Ebola Virus can Go Airborne According to the US Army

This was sent to me by a friend early this morning and I have decided that this information about the ebola virus should be shared ASAP


According to the Center for Aerobiological Sciences, U.S. Army Medical Research Institute of Infectious Diseases at Fort Detrick, Maryland:

(1) Ebola has an aerosol stability that is comparable to Influenza-A

(2) Much like Flu, Airborne Ebola transmissions need Winter type conditions to maximize Aerosol infection

“Filoviruses, which are classified as Category A Bioterrorism Agents by the Centers for Disease Control and Prevention (Atlanta, GA), have stability in aerosol form comparable to other lipid containing viruses such as influenza A virus, a low infectious dose by the aerosol route (less than 10 PFU) in NHPs, and case fatality rates as high as ~90% .”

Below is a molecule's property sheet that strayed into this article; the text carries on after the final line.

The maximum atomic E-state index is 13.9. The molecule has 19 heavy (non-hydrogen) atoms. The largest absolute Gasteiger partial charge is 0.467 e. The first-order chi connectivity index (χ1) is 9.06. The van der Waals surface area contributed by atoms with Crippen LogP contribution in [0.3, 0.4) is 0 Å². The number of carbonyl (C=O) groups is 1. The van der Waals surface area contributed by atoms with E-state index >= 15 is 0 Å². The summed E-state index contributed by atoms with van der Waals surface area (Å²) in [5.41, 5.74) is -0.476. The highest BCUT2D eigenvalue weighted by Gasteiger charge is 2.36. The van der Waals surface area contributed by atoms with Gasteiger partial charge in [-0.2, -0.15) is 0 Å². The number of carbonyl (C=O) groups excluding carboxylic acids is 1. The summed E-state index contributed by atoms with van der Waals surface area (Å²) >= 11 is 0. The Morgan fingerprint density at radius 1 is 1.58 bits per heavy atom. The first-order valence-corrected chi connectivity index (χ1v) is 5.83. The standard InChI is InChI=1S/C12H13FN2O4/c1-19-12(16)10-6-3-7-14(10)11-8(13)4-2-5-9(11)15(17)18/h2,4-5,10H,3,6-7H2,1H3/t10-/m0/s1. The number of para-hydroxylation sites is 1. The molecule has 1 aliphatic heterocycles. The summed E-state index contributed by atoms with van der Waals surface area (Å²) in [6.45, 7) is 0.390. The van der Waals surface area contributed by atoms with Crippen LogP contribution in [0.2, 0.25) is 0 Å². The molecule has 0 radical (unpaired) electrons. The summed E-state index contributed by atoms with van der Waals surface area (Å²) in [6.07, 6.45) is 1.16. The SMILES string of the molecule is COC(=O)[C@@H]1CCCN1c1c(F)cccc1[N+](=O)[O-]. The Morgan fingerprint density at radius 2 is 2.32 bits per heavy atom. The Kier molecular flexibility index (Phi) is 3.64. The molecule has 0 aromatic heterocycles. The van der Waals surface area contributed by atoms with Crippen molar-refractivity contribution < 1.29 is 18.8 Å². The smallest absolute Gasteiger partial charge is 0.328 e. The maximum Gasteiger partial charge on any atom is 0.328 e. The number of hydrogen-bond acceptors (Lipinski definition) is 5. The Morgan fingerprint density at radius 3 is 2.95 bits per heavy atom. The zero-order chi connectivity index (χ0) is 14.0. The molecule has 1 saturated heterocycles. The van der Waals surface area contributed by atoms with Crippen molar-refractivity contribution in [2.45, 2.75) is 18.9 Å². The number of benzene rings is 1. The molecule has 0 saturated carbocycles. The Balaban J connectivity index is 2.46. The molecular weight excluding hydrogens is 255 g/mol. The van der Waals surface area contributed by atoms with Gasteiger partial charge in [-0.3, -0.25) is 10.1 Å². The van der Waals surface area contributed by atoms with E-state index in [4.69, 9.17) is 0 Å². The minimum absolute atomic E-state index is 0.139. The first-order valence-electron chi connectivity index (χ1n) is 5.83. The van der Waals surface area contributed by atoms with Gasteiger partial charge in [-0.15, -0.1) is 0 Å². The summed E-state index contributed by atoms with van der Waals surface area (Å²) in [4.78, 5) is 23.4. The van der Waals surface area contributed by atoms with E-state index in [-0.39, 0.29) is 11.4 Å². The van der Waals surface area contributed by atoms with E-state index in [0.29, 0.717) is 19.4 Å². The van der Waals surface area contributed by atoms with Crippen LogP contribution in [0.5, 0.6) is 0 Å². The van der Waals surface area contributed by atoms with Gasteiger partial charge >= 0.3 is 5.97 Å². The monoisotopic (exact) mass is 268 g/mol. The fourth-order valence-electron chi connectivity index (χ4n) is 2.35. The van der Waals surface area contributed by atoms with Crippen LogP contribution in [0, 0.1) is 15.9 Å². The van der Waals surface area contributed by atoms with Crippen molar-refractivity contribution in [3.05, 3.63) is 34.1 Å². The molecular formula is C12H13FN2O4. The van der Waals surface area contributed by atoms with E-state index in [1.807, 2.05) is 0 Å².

“The mode of acquisition of viral infection in index cases is usually unknown. Secondary transmission of filovirus infection is typically thought to occur by direct contact with infected persons or infected blood or tissues. There is no strong evidence of secondary transmission by the aerosol route in African filovirus outbreaks. However, aerosol transmission is thought to be possible and may occur in conditions of lower temperature and humidity which may not have been factors in outbreaks in warmer climates [13]. At the very least, the potential exists for aerosol transmission, given that virus is detected in bodily secretions, the pulmonary alveolar interstitial cells, and within lung spaces”